So, while I’m grateful we have been able to continue to ‘meet’ as a church, my hope and prayer is that we will be able to worship together again ‘in the flesh’ once more – as Christians have done from the very beginning of the church.
[These ‘Musings’ are from the latest edition of Vox]
4 thoughts on “Why go back to (physical) church?”
Thanks for creating space for this conversation Patrick, I think there is much need for it (wee forum perhaps 😉 ). I agree with the essential need for physicality in the body of christ but I think we also must ask hard questions about what why and how we do what we do as local church…my fear is that we are still not really asking these questions collectively. Global pandemics might give a good case for meeting as small house churches!
Interesting. Are there two separte questions here.
How do we do church if the pandemic is long term and we can’t meet collectively for another year or more? Is that where you see small house churches kicking in?
And how might we do church differently if / when we are able to get back together more ‘normally’?
What do you think about the second question?
I suspect a lot of business type meetings could be done online for sure, both in a local church and especially in a denomination or network. At local church level, how fluid and flexible can a community be without losing something essential? I think there is something essential about gathering, worship, preaching, sacraments.
Thank you Patrick for your article. I attend a city centre church and hardly anybody lives in the city centre. The congregation is quite dispersed, not only within Dublin but even beyond! The other issue is that most of the congregation come from Africa, India and the Philippines, there are very few westerns. Zoom, was of great help to me because I was able to get to know names (which at times are quite difficult to remember) plus when we divided in small groups, ethnicity didn’t matter. So from that point of view it was helpful. However, as you said we are better at face to face encounters, that is the way we have been created.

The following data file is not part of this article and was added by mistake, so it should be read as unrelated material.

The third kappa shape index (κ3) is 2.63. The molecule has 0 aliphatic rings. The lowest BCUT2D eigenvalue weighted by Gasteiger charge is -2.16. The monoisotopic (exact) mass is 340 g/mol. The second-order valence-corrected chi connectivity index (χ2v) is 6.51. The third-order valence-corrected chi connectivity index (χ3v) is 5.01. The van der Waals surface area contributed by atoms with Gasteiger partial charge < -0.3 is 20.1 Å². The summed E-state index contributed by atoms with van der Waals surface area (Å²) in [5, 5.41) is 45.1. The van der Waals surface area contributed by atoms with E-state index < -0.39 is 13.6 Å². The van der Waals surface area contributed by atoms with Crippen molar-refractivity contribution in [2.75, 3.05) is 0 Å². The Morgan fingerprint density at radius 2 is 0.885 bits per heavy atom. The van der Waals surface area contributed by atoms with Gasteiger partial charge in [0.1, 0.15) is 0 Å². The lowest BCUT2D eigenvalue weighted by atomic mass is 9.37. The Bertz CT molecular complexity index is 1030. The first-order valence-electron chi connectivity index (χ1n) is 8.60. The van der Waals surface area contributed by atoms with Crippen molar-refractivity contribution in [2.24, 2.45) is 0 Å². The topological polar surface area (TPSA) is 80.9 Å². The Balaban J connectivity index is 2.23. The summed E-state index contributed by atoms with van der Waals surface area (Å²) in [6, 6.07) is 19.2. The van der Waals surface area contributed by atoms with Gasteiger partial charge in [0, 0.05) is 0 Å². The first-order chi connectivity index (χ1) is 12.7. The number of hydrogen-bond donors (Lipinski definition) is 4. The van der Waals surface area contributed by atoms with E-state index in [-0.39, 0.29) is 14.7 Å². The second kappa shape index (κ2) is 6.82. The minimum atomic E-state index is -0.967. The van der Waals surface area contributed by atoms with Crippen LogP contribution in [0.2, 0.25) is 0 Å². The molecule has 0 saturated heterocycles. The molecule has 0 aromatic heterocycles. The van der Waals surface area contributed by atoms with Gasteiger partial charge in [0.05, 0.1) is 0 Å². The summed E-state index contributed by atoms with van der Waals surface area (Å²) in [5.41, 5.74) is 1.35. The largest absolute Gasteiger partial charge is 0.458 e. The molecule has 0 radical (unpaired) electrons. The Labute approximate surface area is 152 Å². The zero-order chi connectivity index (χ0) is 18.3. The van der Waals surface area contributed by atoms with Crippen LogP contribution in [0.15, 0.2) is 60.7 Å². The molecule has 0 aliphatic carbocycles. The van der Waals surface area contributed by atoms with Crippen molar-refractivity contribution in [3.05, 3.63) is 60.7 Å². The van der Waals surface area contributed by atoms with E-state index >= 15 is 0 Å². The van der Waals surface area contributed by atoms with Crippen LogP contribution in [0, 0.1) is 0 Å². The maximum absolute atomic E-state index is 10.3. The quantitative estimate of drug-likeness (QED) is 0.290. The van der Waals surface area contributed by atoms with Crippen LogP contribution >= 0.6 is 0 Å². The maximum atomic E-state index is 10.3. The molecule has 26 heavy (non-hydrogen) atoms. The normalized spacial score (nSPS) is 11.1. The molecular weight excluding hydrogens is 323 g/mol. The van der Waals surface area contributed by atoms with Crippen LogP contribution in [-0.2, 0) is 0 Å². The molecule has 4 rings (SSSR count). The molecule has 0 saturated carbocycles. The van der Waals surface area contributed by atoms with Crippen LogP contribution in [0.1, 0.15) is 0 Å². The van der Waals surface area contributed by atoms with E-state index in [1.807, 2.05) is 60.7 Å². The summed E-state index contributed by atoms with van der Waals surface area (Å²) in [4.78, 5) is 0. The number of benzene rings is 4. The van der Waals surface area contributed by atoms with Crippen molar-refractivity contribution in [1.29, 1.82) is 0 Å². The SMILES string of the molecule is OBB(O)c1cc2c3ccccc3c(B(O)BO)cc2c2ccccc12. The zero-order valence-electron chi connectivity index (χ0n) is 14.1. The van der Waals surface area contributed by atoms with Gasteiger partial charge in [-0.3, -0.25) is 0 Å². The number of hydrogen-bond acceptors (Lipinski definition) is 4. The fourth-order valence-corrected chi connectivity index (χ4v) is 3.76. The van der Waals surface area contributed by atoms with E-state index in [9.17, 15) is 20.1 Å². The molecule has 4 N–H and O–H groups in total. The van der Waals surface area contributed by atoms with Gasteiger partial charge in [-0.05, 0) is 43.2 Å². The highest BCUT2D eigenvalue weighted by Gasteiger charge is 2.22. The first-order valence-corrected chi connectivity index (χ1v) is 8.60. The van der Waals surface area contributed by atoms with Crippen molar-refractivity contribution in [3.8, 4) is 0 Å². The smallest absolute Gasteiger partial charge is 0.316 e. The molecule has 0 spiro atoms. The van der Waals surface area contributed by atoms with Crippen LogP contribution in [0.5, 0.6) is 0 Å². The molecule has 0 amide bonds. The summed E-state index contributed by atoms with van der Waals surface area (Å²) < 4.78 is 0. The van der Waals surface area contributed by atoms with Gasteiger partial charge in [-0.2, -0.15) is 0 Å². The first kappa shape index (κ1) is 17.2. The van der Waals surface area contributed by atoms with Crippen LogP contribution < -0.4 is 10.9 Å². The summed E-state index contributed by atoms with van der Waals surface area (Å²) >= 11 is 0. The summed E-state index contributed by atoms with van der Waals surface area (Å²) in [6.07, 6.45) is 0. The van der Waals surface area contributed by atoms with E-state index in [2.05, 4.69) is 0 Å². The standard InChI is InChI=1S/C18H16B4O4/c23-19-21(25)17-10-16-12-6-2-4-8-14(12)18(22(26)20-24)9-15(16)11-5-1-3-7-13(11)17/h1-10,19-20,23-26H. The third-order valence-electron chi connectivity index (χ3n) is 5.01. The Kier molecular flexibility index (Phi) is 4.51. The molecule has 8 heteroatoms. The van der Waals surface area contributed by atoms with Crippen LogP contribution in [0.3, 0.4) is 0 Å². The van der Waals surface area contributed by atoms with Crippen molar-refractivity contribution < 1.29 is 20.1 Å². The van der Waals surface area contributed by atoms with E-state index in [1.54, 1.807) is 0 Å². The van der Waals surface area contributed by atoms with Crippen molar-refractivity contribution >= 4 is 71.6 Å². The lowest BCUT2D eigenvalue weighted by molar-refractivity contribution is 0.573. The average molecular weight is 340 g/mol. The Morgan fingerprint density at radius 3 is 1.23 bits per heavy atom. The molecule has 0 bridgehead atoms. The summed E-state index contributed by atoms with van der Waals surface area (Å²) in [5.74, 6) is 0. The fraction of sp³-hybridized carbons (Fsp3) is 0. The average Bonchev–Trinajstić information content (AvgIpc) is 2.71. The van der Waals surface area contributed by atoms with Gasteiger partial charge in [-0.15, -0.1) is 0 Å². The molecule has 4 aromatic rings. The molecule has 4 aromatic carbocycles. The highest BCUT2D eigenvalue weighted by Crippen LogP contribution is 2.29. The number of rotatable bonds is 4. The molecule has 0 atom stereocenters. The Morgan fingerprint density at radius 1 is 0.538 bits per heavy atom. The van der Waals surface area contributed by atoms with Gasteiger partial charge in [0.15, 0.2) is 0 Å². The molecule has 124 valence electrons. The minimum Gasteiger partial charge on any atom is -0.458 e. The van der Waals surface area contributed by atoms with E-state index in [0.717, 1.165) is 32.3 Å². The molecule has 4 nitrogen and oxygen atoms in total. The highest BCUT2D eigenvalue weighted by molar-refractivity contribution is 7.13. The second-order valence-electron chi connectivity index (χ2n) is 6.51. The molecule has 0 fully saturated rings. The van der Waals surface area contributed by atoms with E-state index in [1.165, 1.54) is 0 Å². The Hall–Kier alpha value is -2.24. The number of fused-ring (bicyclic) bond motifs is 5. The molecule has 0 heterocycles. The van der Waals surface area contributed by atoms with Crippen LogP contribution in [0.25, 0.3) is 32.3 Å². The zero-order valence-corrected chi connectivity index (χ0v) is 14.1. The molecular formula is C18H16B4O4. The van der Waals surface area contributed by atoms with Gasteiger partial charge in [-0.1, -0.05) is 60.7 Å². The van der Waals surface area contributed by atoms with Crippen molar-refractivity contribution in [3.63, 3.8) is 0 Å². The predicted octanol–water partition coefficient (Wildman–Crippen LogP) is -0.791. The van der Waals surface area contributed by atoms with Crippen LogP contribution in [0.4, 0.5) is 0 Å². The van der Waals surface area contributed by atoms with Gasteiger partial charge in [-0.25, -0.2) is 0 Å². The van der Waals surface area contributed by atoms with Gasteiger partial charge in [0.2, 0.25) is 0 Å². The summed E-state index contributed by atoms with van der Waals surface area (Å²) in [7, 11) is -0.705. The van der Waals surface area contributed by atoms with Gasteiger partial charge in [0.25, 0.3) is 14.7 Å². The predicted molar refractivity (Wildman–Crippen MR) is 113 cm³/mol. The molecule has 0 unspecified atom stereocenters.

I do think that instead of seeing this time as an interruption to the way that we have been used to do church, we should see it as an invitation to rethink what we have been doing. To spend listening to what God might be saying.
The other issue is, that we can quickly jump into try to have a service going on, as soon as we are allowed and dismiss or not to pay attention to what people had gone through.
N.T. Wright said in an interview that when this is over there will be a lot of grieving to process. The people that sat in many congregations before the pandemic are not the same that will come back. One way or another, they have been affected and I think it is important to pay attention to that and to help people to process. God is more interested in our wholeness than what type of service we manage to put together.
Wise words Ana, thanks.
I realise that for many people the pandemic has been an extra busy time. But perhaps many Christians have more ‘space’ with less meetings to go to etc. I’m biased but wouldn’t it be a great use of these unusual times to read the Bible and to seek God? Study after study has shown that ‘evangelicals’ who give primacy to the authority of the Bible, actually don’t in practice read it very much … or use it in ways that shapes decision making and priorities.